Overall Impression of Peace Tour IV
Being asked to photograph this historic and unique tour was very exciting to me, even though it would not be easy on my family for me to be away for two months. I had, in 1982, joined the first Youth Seminar World Tour with 150 college students from many nations who toured nine religious countries in six weeks. But, having no family then and no responsibility on the family level, I found it very exciting. With this tour, I am grateful to my wife, Meeyung, and our three children, Julie, Leilani and Douglas, two of whom have birthdays while I am away, because they understand completely the importance of this tour and are united in that it is important for me to be here.
The ministers who began this tour are experiencing more than just a chance to visit many countries. In Japan, they understood the love and nurturing of a mother’s heart when they were cared for and supported in every way. In Korea, they saw more of the masculine side and realized deeply about True Parents’ heart and the reality of the tensions between North Korea (which doesn’t believe in God) and South Korea (which does).
On the final day in Korea, Dr. Yang approached me and said that I might be giving speeches in Europe, as well as doing photography. I felt very inspired because recording this historic event is a great honor and blessing, but to be able to give the words of our True Parents is the greatest blessing of all because I am now able to partake in making history with these great men and women of God.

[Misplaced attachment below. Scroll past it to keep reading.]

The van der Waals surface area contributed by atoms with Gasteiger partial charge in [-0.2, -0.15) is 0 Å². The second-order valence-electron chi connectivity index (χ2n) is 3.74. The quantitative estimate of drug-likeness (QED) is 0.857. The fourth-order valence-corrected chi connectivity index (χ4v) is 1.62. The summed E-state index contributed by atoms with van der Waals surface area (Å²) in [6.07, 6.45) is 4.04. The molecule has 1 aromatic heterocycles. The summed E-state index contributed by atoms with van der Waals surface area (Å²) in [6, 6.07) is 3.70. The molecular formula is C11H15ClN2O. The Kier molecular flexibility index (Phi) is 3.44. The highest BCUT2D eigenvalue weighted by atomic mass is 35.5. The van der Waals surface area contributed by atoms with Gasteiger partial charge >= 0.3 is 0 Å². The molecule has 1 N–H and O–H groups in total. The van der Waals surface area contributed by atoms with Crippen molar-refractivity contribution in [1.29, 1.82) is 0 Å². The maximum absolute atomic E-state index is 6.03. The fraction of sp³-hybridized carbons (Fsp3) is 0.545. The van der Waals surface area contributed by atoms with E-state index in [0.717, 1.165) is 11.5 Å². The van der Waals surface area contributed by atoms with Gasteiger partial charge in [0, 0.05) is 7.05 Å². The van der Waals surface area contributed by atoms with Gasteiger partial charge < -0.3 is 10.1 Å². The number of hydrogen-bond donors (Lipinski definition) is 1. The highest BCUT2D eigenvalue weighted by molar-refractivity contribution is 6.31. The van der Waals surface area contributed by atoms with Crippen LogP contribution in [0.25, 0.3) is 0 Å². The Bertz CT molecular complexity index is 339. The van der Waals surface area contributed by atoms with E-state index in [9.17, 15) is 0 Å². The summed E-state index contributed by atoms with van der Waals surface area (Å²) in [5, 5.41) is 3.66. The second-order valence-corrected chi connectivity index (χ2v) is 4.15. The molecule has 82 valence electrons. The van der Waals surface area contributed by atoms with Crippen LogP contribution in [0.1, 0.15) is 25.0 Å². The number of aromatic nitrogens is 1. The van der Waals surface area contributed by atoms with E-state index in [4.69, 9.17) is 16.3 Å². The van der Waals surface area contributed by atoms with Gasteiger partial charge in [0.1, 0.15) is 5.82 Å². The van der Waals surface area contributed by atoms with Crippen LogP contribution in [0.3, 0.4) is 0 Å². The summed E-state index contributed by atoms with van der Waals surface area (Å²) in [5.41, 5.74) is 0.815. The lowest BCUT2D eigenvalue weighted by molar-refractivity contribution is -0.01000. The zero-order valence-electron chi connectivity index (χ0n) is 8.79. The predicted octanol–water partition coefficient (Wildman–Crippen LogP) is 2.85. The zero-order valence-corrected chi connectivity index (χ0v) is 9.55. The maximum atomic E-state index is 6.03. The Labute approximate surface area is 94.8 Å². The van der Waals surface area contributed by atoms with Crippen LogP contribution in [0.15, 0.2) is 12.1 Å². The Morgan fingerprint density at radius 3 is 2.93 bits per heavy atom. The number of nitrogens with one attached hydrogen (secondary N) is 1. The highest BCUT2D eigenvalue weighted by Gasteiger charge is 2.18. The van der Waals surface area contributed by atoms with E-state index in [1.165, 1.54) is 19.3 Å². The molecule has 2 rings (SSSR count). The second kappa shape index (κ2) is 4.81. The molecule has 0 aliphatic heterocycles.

In Europe, the ministers were able to experience a variety of peoples, cultures and religious views by traveling day by day to each country. Throughout Europe, they realized for the first time that it is not easy to live in this area of many nations and that the spirit of religious faith is ebbing away.
In England, they experienced the heart of a people who had dominated a major part of history in the last 400 years. In Holland, I personally was able to return to my ancestral homeland, to the very small town in Friesland itself, and speak there, giving True Parents’ message.
Everyone may have heard of the minister who had gone to Sweden who couldn’t make it to his event due to a snowstorm and then, through desperation, read the message from Heaven on the train platform.
Then, going to Croatia, I was able to see how much growth there is in terms of Ambassadors for Peace, especially after the country was being suffocated by Communism. Many high-level people attended the event because they have hope for their nation now.
Going to Hamburg, Germany, a nation finally united after the Cold War, I was able to see how difficult it is to live there because of very high taxes (70%). I learned that Germany is still divided on the religious level, with Lutherans in the north and Catholics in the south.